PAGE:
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Protocol for a process-oriented qualitative evaluation of the Waltham Forest and East London Collaborative (WELC) integrated care pioneer programme using the Researcher-in-Residence model
  1. Laura Eyre1,
  2. Bethan George2,
  3. Martin Marshall3
  1. 1Department of Primary Care and Population Health, University College London, Sir Ludwig Guttman Health Centre, London, UK
  2. 2Tower Hamlets GP Care Group, London, UK
  3. 3Department of Primary Care and Population Health, University College London, London, UK
  1. Correspondence to Dr Laura Eyre; l.eyre{at}ucl.ac.uk

Abstract

Introduction The integration of health and social care in England is widely accepted as the answer to fragmentation, financial concerns and system inefficiencies, in the context of growing and ageing populations with increasingly complex needs. Despite an expanding body of literature, there is little evidence yet to suggest that integrated care can achieve the benefits that its advocates claim for it. Researchers have often adopted rationalist and technocratic approaches to evaluation, treating integration as an intervention rather than a process. Results have usually been of limited use to practitioners responsible for health and social care integration. There is, therefore, a need to broaden the evidence base, exploring not only what works but also how integrated care can most successfully be implemented and delivered. For this reason, we are carrying out a formative evaluation of the Waltham Forest and East London Collaborative (WELC) integrated care pioneer programme. Our expectation is that this will add value to the literature by focusing on the processes by which the vision and objectives of integrated care are translated through phases of development, implementation and delivery from a central to a local perspective, and from a strategic to an operational perspective.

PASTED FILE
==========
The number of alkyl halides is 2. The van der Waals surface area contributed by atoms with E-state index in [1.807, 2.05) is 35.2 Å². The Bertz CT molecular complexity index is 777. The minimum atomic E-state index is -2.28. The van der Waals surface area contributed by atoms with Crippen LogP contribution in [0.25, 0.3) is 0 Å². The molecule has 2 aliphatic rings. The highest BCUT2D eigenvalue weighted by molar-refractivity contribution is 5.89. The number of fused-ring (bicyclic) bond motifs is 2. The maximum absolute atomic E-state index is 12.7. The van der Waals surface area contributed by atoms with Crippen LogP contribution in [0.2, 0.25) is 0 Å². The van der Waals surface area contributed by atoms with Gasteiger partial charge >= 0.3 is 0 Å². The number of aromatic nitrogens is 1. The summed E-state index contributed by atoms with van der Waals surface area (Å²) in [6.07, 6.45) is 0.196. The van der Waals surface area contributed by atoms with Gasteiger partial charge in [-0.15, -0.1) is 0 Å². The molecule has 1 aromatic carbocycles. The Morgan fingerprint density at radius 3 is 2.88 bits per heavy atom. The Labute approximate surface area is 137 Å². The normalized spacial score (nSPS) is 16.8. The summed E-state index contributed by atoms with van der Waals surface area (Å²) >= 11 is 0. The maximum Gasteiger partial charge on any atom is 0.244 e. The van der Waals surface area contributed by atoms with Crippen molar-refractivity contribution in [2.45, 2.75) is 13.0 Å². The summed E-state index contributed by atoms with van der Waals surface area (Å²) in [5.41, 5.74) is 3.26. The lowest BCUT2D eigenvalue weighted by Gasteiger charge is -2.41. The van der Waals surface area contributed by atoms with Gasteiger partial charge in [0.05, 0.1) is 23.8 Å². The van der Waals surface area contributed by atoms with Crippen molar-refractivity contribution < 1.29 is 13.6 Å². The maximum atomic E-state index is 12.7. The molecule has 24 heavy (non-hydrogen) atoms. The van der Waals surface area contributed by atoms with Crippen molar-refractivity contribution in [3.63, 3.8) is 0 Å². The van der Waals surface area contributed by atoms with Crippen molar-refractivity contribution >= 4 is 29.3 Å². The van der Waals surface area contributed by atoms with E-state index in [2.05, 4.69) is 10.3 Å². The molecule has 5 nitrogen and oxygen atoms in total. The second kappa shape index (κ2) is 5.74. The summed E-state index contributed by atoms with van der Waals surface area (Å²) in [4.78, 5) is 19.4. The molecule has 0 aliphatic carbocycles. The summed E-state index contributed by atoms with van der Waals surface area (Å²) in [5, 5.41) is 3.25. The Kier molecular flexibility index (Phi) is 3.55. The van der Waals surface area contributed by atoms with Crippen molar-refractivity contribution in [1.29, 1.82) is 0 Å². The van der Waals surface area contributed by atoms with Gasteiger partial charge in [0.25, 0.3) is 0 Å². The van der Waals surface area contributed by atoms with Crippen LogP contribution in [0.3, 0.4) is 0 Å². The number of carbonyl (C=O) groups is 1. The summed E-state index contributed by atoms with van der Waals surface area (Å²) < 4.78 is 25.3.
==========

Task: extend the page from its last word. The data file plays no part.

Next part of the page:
Methods and analysis The qualitative and process-oriented evaluation uses an innovative participative approach—the Researcher-in-Residence model. The evaluation is underpinned by a critical ontology, an interpretive epistemology and a critical discourse analysis methodology. Data will be generated using interviews, observations and documentary gathering.

Ethics and dissemination Emerging findings will be interpreted and disseminated collaboratively with stakeholders, to enable the research to influence and optimise the effective implementation of integrated care across WELC. Presentations and publications will ensure that learning is shared as widely as possible. The study has received ethical approval from University College London's Research Ethics Committee and has all appropriate NHS governance clearances.

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